There is no place on Earth where my brain is more alert than in the dentist’s chair.
Seriously. I know many people dread the dentist, but I feel like I’m never so full of life-altering epiphanies as when I’m trying to ignore the fact that several people have their hands inside my mouth.
Maybe that’s particular zen I mastered from more than four years of dull orthodontia appointments. Or, perhaps it’s about deepening your relaxation through discomfort, like hot yoga or lying on a bed of nails.
It would be terrific brainstorming time if not for the fact that it’s difficult to jot down major brainwaves while tiny motors are whirring just beside your tongue.
(Honestly, I’ve put a lot of thought into this. I touch type well enough that might be able to manage with a wireless keyboard on my lap. Perhaps once I’ve forged a trusting relationship with my Kiwi dentist I can convince her to let me give it a try. Think of all the blog posts I could knock out during a cleaning!)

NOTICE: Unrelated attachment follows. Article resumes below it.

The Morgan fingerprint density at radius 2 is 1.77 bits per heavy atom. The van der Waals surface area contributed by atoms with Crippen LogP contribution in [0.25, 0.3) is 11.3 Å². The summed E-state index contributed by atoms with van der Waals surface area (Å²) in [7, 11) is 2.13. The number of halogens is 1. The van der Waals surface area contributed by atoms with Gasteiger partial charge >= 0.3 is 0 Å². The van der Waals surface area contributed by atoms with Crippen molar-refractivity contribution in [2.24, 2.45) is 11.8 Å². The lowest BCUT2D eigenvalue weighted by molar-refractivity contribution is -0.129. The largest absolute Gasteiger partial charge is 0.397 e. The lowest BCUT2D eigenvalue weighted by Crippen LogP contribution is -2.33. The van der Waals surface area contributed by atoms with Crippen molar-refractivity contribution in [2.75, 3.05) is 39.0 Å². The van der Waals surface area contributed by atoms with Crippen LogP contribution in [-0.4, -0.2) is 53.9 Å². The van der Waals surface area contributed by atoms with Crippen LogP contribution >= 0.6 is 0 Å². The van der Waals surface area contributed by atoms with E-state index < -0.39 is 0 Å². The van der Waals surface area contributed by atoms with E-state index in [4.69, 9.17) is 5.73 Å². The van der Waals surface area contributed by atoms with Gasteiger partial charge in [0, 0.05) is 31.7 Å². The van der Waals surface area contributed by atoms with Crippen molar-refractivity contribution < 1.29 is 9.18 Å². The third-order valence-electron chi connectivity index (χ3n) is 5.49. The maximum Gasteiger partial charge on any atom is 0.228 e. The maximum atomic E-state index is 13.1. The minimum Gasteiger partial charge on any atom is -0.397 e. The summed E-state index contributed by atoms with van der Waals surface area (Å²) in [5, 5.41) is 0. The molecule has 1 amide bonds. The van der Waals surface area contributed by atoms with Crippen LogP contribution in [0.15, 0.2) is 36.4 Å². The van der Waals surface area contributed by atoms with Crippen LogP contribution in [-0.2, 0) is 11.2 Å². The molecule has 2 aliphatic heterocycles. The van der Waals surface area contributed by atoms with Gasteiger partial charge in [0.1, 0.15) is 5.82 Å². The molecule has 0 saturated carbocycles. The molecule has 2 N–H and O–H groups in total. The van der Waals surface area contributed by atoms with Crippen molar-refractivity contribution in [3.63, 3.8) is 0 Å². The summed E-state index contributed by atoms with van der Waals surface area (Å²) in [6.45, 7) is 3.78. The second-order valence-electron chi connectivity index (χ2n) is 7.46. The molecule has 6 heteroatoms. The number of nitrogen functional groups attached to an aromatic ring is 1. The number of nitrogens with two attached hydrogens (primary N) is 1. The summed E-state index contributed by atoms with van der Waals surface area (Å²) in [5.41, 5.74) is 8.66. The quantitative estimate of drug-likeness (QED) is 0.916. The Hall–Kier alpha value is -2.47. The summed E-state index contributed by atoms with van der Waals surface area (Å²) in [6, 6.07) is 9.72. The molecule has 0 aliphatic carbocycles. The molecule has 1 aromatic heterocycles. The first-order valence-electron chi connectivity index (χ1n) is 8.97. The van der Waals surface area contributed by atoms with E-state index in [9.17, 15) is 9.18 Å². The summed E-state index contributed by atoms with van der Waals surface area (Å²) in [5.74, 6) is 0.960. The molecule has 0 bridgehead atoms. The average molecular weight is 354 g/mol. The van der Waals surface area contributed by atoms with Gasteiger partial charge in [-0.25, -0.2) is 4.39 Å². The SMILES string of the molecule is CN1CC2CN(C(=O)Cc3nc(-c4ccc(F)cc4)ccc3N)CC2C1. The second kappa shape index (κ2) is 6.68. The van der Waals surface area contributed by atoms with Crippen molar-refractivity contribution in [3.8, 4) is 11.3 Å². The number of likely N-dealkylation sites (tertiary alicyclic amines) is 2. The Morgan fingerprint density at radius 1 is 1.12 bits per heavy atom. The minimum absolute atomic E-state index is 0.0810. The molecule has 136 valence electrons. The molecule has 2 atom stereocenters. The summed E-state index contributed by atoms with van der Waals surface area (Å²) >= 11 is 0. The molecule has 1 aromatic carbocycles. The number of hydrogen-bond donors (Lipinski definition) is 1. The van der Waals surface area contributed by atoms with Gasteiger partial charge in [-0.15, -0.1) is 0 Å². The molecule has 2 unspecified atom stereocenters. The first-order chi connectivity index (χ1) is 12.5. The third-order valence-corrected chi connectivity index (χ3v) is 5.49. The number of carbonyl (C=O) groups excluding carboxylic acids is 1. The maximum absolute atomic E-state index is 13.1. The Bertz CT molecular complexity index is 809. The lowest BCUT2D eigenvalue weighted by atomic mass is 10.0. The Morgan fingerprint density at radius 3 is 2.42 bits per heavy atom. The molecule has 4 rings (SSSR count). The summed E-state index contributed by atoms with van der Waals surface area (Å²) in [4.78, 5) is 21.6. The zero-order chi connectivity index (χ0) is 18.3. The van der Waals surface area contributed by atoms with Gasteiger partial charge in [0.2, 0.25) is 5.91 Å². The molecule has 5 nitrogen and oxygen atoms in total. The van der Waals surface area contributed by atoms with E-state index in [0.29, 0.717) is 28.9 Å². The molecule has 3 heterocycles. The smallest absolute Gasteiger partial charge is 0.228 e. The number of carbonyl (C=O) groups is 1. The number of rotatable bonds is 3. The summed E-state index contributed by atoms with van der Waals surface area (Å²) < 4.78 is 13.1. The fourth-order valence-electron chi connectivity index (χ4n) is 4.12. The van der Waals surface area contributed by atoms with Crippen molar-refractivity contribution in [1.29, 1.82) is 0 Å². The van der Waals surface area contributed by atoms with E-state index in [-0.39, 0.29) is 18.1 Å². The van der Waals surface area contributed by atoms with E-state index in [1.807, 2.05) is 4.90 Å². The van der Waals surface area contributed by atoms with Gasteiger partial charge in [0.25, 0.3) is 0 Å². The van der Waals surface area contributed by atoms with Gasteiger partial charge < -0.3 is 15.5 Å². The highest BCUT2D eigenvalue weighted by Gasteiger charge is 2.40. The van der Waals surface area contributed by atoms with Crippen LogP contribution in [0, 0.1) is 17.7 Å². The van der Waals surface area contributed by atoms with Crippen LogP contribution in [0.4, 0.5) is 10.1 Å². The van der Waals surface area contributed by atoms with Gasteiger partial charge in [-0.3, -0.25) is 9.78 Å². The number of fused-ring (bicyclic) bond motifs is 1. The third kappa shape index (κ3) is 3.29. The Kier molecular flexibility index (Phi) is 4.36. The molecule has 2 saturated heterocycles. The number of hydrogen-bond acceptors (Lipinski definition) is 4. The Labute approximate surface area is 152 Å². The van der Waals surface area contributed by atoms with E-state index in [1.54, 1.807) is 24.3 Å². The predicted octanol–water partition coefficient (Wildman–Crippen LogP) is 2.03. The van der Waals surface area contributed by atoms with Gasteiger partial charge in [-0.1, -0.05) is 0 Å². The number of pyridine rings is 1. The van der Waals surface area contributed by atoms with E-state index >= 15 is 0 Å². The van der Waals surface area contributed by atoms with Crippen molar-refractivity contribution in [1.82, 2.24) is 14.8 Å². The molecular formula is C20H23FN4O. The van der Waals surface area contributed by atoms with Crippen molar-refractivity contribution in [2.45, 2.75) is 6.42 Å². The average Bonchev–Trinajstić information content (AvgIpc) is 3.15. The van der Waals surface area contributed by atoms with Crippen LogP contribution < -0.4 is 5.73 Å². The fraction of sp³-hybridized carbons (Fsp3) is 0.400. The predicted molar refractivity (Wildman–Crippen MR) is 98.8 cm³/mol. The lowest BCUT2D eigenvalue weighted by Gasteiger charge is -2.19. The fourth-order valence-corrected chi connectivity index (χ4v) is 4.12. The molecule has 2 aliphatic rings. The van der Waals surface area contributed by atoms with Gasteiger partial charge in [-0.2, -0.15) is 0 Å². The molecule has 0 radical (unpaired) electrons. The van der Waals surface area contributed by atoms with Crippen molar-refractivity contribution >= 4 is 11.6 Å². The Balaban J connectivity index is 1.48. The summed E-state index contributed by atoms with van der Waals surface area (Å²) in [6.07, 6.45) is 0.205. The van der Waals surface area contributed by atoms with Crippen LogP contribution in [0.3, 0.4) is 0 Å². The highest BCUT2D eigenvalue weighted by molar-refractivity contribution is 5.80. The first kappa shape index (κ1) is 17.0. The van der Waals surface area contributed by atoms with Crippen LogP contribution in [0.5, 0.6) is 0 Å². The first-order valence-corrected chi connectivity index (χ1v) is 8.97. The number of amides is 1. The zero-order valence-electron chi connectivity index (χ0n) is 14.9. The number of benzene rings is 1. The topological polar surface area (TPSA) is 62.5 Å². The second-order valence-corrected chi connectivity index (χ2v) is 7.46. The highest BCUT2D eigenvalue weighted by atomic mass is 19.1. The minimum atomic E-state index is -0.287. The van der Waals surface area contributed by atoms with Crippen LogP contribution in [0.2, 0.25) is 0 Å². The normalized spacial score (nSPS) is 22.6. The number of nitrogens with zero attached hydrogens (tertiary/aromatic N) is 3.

This peculiar introduction is my way of explaining that I didn’t hear Dua Lipa’s “We’re Good” for the first time during a dental checkup, but it was the first time I really heard it. There was something about it that my dentist-zen brain responded to immediately. I furiously attempted to jot down mental notes that I could reconstruct later.
First, there is the two chord figure in the reggae-tinged verse. The chords are a G#m and a C#. That’s not such an unusual combination of chords, but something about their use here pings my brain in a peculiar way.
It’s the F in the C# chord. That note doesn’t exist in G#m natural minor, which means the song is not in the “normal” minor key our ears expect to hear. From the second measure the song starts breaking your expectations. That musical uncertainty is reflected in the contradictory opening lyric:
I’m on an island, even when we’re close.